I think a lot of the problem is that parents are lazy. They just don’t want to deal with the hassle on Sunday morning, so they give in. It’s that same laziness that is resulting in childhood obesity and other problems. They don’t want to exert their God-given authority over their children, so they let them eat junk. So I guess we’re going to have a next generation of overweight atheists with diabetes. Not a very promising future.

You wonder why society continues to deteriorate, getting ruder and cruder? If children (and adults) aren’t exposed to those transcendent principles found in the Scriptures (of any religion, although I’m thinking mostly of Christianity), then what’s to keep them from degenerating to society’s lowest common denominator? If you are one of those parents who have been staying away from church and not sending your kids to religious education, I implore you to rethink your position. Your child’s future is at stake.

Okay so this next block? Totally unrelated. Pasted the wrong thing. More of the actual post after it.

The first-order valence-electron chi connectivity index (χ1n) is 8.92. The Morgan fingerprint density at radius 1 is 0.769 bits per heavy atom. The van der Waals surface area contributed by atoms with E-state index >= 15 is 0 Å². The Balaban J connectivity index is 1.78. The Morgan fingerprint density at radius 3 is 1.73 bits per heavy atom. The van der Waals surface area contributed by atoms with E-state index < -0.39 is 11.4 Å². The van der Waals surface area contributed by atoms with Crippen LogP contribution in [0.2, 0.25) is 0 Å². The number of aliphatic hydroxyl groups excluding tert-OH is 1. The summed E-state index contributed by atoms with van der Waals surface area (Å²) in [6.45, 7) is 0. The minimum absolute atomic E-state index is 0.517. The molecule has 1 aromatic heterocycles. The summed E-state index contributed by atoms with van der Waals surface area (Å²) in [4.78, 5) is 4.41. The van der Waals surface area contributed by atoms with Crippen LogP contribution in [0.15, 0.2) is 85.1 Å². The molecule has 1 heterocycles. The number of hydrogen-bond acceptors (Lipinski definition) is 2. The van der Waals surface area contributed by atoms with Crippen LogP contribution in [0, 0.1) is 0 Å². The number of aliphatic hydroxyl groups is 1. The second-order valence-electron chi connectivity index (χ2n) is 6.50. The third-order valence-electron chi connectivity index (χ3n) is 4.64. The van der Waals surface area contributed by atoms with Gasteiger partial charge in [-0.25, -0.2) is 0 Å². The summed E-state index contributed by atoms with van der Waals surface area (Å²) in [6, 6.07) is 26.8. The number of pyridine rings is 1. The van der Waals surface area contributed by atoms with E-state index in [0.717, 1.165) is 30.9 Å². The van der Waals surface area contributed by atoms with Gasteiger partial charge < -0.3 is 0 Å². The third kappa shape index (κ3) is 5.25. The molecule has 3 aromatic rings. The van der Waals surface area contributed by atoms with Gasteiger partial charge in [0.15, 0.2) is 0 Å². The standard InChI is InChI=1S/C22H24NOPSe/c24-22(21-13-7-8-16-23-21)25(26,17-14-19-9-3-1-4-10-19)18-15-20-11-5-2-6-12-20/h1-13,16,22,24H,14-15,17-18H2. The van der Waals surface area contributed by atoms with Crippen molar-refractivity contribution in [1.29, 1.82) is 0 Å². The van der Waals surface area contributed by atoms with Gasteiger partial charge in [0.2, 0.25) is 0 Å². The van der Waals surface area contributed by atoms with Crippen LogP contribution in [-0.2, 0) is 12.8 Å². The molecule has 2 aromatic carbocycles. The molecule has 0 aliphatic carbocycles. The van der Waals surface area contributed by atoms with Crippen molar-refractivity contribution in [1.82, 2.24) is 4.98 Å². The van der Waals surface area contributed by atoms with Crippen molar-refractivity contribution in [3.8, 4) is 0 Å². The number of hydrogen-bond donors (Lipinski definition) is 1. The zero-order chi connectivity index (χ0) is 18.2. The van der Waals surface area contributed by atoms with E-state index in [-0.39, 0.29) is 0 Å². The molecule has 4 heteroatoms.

I’ll have more on why worship is important in an upcoming series of posts.

Tuesday, October 9, 2007

Barna Study of Perceptions by Younger Adults

A new study by The Barna Group, conducted among 16- to 29-year-olds, shows that a new generation is more skeptical of and resistant to Christianity than were people of the same age just a decade ago. This age group today exhibits a greater degree of criticism toward Christianity than did the previous generation, fueled in part by the growing sense of disengagement and disillusionment among young people.

A decade ago, the vast majority of Americans outside the Christian faith, including young people, felt favorably toward Christianity’s role in society. Now, just 16 percent of non-Christians in their late teens and twenties have a “good impression” of Christianity.